Wolthoff retires after four decades in law enforcement

Robert Maharry

Tim Wolthoff was in his early 20s driving truck for a Wellsburg-based gravel hauling company, and he’d just purchased a brand new Citizens Band (CB) radio. When he reported for work on a Monday morning, it was gone: the whole fleet had been robbed. Up to that point, he’d wavered on what he wanted to do for the rest of his life, but in a moment of clarity, he made up his mind.
After over 40 years in law enforcement, 37 years with the Grundy County Sheriff’s Office and the last two as the county’s emergency management coordinator, Wolthoff, who climbed the ladder to the position of Chief Deputy, reported for duty for the final time last week and capped an illustrious career in the same town where he grew up and went to high school.
In reflecting on his tenure, colleagues recalled the Chief Deputy’s wealth of local knowledge, his knack for breaking burglary cases and his ability to form bonds with people who would have otherwise been adversaries.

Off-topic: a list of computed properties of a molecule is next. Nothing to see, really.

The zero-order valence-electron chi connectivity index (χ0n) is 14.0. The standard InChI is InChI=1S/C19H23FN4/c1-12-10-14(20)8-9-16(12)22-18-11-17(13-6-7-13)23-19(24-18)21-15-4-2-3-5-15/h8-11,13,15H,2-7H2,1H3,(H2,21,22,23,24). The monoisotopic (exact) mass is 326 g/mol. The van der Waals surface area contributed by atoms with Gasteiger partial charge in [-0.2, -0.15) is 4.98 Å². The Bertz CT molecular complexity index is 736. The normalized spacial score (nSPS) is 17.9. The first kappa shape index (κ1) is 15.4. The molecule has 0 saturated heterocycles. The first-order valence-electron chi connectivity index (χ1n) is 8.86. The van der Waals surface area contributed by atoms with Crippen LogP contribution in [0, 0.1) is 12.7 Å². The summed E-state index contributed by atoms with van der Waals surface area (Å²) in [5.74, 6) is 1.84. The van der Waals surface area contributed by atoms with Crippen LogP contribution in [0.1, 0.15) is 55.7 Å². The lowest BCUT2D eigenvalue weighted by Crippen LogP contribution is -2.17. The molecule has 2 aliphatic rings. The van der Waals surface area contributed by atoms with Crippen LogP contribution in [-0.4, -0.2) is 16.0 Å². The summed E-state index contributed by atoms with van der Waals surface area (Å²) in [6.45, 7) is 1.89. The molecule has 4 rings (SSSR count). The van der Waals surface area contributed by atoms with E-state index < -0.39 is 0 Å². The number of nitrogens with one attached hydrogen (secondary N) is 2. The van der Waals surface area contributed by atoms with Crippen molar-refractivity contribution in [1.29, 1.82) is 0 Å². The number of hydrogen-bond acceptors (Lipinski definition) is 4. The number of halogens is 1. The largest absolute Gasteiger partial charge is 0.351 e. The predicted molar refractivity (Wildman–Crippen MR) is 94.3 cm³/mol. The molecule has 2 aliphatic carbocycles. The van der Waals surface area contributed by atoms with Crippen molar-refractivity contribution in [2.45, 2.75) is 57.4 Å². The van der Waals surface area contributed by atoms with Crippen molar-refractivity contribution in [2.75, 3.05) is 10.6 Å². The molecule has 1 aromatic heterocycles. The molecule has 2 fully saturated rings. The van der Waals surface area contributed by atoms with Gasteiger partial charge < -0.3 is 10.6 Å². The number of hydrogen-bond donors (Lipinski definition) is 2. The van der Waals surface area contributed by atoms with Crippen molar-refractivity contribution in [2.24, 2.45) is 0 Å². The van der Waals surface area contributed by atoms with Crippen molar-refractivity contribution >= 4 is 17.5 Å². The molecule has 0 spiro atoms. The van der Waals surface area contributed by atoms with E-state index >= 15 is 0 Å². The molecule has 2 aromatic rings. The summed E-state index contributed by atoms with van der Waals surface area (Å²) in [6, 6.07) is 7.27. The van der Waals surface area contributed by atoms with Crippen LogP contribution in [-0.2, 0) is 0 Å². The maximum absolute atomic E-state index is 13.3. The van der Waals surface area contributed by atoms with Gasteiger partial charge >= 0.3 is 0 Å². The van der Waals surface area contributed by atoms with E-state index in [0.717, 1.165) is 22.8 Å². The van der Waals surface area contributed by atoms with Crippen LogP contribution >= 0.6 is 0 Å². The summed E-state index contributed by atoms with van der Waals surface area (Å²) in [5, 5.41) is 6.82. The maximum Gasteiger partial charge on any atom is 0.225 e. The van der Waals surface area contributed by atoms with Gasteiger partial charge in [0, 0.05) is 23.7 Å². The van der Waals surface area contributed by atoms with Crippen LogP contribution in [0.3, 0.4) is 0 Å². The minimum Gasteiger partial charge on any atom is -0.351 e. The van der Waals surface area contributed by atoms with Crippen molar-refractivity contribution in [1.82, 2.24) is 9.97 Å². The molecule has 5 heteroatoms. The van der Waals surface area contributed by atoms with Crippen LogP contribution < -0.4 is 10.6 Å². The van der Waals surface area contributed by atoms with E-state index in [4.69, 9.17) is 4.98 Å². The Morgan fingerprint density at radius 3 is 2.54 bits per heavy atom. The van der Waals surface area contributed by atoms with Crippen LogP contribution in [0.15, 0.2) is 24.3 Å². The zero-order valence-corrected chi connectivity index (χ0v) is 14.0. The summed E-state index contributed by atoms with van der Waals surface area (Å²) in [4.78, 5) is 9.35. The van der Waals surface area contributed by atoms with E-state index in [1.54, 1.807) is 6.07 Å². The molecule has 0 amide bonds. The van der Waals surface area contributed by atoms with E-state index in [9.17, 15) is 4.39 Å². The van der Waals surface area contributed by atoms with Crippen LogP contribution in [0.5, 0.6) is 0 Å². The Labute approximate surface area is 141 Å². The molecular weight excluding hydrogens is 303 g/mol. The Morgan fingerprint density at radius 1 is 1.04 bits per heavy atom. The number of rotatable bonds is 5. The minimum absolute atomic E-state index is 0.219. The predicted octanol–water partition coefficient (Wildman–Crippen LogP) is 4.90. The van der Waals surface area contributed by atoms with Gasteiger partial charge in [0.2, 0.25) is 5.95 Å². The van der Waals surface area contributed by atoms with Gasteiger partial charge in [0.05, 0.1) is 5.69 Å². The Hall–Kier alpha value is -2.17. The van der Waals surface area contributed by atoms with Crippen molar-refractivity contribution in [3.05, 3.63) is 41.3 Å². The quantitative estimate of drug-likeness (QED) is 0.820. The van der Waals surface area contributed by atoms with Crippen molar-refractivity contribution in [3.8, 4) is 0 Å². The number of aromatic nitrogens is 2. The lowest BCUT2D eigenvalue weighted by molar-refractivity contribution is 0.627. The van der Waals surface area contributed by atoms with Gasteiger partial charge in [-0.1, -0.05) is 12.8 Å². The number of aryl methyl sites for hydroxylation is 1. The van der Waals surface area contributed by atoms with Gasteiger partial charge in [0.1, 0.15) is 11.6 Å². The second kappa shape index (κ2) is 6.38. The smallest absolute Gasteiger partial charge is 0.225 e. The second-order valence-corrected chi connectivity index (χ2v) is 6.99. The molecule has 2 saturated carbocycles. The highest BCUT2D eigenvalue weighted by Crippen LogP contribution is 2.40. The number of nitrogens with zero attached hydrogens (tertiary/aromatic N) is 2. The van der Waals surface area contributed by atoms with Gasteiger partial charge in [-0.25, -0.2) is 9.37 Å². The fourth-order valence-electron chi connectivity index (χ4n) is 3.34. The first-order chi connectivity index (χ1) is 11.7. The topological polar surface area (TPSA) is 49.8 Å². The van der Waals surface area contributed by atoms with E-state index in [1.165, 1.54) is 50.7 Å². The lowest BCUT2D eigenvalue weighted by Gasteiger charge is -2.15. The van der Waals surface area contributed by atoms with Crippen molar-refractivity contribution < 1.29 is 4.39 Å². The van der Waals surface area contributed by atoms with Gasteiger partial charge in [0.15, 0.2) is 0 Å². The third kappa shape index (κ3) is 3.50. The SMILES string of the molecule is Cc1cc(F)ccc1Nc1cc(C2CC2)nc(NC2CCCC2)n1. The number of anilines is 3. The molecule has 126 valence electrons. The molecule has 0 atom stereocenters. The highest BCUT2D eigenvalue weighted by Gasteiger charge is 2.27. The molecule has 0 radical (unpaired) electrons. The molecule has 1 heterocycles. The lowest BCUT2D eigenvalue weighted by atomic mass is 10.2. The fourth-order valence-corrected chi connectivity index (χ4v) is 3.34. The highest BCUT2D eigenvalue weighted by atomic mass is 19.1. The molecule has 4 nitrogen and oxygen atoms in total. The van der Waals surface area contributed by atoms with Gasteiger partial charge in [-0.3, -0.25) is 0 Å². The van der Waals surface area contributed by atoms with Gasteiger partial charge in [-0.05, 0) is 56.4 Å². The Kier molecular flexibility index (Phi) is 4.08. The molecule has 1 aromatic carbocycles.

Hometown boy
Upon graduating from GCHS, Wolthoff considered becoming an Industrial Arts instructor, studying at both Ellsworth Community College and Iowa State University, and after a bad motorcycle accident left him laid up for most of a summer between schools, he took a job at John Deere in Waterloo. He’d had a long-running curiosity about law enforcement, but the aforementioned incident sealed the deal.
“I had a scanner and was always interested in listening to the guys out there and the radios,” he said.
Insurance wouldn’t cover the stolen radio, and he was out over $200— Wolthoff was “torqued.” Before long, he was enrolled in the police science program at Hawkeye Community College, working part-time as store security and working part-time with the now-defunct Dike Police Department. 
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